Environmental concerns are ever-increasing; now, research by a UK university suggests that microplastics may be significantly detrimental to our agriculture systems.

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Uncovering the dirt

Worms are key players in the agricultural system, with soil being an organic, living process. Earthworms help to mix air and various minerals throughout the soil, with one benefit being the sprouting of plants and crops.

Research was undertaken by Cambridge’s Anglia Ruskin University to determine whether microplastics in soil affect plant growth. The researchers added microplastic fibres – such as high-density polyethylene (HDPE), clothing fibres and biodegradable polylactic acid – to the soil, choosing regions where the grassland was fertile and ryegrass plentiful. They then planted perennial ryegrass seeds. The result was fewer seeds germinated with the microplastic fibres in the soil.

They tested different ecosystems and compared results with a control group with no microplastics. Following 30 days in the soil, worms in microplastic-free soil gained five per cent of their starting body weight, while those in the HDPE soil lost three per cent. The researchers think that this may be due to plastic hindering nutrient absorption.

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While HDPE stunted ryegrass growth most significantly, all microplastics negatively affected the worms and resulting crop growth; furthermore, microplastics result in a pH decrease, consequently affecting organism diversity.

The wider effect of microplastic pollution

The ecosystem and societal effects of poor soil can be seen by the stark contrast between the likes of the US, with its ample yields for food, and China, with its significant population but far lower yield as a result of less fertile soil.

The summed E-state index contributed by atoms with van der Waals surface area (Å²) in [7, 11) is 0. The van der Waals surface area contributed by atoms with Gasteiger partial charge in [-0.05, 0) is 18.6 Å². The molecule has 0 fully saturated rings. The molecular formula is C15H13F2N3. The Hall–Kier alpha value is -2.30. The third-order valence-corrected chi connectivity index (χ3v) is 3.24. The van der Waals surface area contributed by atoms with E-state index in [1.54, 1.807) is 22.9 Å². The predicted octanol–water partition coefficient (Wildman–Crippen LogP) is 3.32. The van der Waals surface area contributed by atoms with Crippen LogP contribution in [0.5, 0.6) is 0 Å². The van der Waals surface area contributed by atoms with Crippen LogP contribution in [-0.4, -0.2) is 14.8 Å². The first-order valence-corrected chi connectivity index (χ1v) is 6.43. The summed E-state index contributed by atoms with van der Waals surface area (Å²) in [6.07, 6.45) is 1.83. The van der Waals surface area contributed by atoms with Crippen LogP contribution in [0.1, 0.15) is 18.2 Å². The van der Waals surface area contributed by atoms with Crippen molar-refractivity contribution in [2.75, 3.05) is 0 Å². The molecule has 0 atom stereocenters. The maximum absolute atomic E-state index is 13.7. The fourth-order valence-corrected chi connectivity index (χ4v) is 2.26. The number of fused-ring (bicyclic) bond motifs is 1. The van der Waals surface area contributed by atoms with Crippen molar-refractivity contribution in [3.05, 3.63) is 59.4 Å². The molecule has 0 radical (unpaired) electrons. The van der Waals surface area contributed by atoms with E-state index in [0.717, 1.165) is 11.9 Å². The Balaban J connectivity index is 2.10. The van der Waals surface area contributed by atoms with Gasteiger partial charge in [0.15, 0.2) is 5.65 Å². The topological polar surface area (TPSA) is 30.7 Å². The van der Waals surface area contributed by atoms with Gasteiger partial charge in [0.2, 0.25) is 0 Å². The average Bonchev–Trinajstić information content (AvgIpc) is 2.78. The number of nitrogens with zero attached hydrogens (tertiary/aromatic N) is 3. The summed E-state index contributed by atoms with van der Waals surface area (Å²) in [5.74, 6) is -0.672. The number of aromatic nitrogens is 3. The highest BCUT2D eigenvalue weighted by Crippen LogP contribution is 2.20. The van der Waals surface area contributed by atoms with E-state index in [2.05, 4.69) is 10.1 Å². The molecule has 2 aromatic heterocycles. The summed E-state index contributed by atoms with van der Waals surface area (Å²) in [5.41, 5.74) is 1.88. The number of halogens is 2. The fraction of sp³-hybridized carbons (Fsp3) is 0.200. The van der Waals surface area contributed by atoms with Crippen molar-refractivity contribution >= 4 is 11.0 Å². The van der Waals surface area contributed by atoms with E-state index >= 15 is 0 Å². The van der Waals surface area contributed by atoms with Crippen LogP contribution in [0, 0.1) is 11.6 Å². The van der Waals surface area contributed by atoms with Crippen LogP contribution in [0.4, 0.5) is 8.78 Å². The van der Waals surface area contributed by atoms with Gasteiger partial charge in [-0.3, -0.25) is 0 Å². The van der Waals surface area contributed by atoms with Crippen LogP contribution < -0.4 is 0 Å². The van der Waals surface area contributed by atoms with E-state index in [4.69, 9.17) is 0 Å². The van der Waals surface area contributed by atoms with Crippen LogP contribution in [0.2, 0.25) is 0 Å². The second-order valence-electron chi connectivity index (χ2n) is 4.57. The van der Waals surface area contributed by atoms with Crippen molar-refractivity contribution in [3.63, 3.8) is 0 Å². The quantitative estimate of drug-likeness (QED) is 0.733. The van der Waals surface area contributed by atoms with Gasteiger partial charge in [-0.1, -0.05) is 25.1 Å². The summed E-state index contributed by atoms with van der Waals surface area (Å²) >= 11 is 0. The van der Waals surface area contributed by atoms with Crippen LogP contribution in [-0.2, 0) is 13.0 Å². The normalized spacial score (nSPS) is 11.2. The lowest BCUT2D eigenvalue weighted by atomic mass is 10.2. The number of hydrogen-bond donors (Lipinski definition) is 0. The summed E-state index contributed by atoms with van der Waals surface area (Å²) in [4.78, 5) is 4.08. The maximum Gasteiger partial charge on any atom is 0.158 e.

Ensuring the health of the soil through a soil remediation service from a specialist such as https://soilfix.co.uk/services/groundwater-soil-remediation-services is important for the ecosystem, soil organisms and agriculture.

Microplastics can get into the soil through fertiliser consisting of rain, airborne particles and sewage sludge. When attempts are made to boost crop yields with irrigation and plastic-based mulches, the soil is polluted by microplastics, which worms then ingest. The worms lose weight and crop growth is eventually stunted.

These microplastics can then be transferred from soil to plant tissues, eventually ending up in the foods we eat. Soil contamination by microplastics requires more research; however, this study suggests that the damage may be wide-reaching to our agricultural system, ecology, and even human health.

 

About The Author

The author is an expert on occupational training and a prolific writer who writes extensively on Business, technology, and education. He can be contacted for professional advice in matters related with occupation and training on his blog Communal Business and Your Business Magazine.

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